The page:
Always been intrigued by ornamental turning, rose engines and holtzappfel lathes so when offered an opportunity to spend a day with Allan Joicey to test out his latest tools .... well it would be rude to refuse wouldn't it? So here is an overview of the first half of the day.
Whats in the box?
The tool in question is the JaHo attachment, this comes from a German company and is the brainchild of a dutch turner called Jan Hovens and it allows a painless entry into the world of ornamental work.
The system is made up of several components, the base unit is a compound slide (or table) which is attached to the bed with a piece of box section steel - these mounts are available in several sizes to suit a range of lathes. The compound table has a rotary index head mounted onto it and a nylon M33 boss is attached to the rotary head to allow a standard woodturning chuck to be attached to the index head.
A cutter head is mounted in the spindle taper of the headstock and is locked in place with a drawbar, two cutters are also supplied with the system to get the user started pretty much straight away. The cutter head is indexable to allow the cutter to be moved in a controlled manner and cutters can be mounted either inline with the lathe bed or at right angles to it - this last point is critical as it allows the user to carry out work on the side of objects such as boxes.
At any rate it is all good quality and well made, it fits and allows you to just get onto turning and using the system quickly.
For those of you already reaching for the credit card you can get one here:
Hopefully some of you are willing to read just a little more before buying yet another new tool....
Using the Jaho
Setting up the system is pretty straightforward, it all bolts together as it should and the parts appear to be well made, you do need to spend a bit of time making sure the centre of the indexing head lines up exactly with the lathe spindle centre. The centre of the work piece needs to align exactly with the lathe centre height or you may get some unexpected results, different mountings are available for a variety of lathes but even then it pays to check and if necessary use shims to get it right.
The workpiece in this case was a piece of Goncalo Alves, you are going to need to use a timber which is going to be able to accept detail easily so this means that you will most likely be working with exotic hardwoods quite a lot.
The workpiece in this case was roughly sized to be a box lid for a box of about 3 inches (75mm) in diameter, it was turned down from square, a spigot added, reversed into the chuck and faced off smoothly to give a good working surface. The chuck was mounted into the JaHo system with the workpiece still attached to it and a narrow pointed cutter was set into the cutter head.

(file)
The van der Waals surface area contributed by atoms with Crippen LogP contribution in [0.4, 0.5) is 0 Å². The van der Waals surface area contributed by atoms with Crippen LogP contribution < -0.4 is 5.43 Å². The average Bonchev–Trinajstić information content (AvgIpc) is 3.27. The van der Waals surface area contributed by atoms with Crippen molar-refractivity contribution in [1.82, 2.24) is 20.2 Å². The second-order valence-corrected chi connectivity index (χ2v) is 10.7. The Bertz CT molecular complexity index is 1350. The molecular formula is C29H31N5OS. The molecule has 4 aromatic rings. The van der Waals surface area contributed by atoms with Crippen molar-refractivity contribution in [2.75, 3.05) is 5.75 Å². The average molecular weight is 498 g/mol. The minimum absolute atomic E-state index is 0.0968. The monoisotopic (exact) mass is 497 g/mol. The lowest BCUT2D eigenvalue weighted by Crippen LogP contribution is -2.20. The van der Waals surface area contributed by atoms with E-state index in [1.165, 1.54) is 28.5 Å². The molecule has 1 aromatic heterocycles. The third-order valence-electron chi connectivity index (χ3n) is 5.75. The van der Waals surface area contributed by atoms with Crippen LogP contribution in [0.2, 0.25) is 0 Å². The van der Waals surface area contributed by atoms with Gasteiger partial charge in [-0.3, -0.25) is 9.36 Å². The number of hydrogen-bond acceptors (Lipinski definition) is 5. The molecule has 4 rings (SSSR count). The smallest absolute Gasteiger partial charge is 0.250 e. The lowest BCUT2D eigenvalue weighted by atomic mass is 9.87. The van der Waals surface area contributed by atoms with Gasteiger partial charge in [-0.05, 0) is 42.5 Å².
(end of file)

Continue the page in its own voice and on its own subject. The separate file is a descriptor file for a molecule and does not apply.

The work was then advanced until it was about to touch the cutter and the sleeve on the index was set to zero, the sleeve on the other axis of the compound table was set to zero with the centre of the work dead on the centre height.
The cutter was then offset using the indexing on the cutter head and the lathe started up, it is critically important to make sure you have the cutter head secured by the drawbar - if you don't the cutter head may leave the lathe with somewhat unpleasant results!
The workpiece is then advanced onto the moving cutter slowly until you think the marking is deep enough, you need to make a note of the depth reading on the relevant index sleeve and then back the work out.
The workpiece is then rotated using the indexing head and the process repeated, I would think that on complex jobs you may need to keep a checklist of some sort as it would be easy to forget or become distracted by something and possibly make a mistake that would end up wrecking something which has taken a while to achieve.
Once the initial pattern was completed around the piece the cutter offset was altered and the workpiece moved in relation to the lathe axis and a new pattern created to intersect with the original.
It is also possible to decorate the sides of work by holding the work either parallel to the lathe axis or at an angle to it and inserting the cutter into the slot in the cutter head which is at 90 degrees to the lathe axis.
The possibilities are pretty much up to you.
The system is well made and easy to use, it is going to suit small to mid sized lathes, sadly not the RU!
The results are good and highly decorative, allowing the user to create an almost inexhaustible array of surface textures and patterns to enhance and decorate the surface of turned work.
If you are keen on boxes in particular then I would think this will keep you occupied for months on end!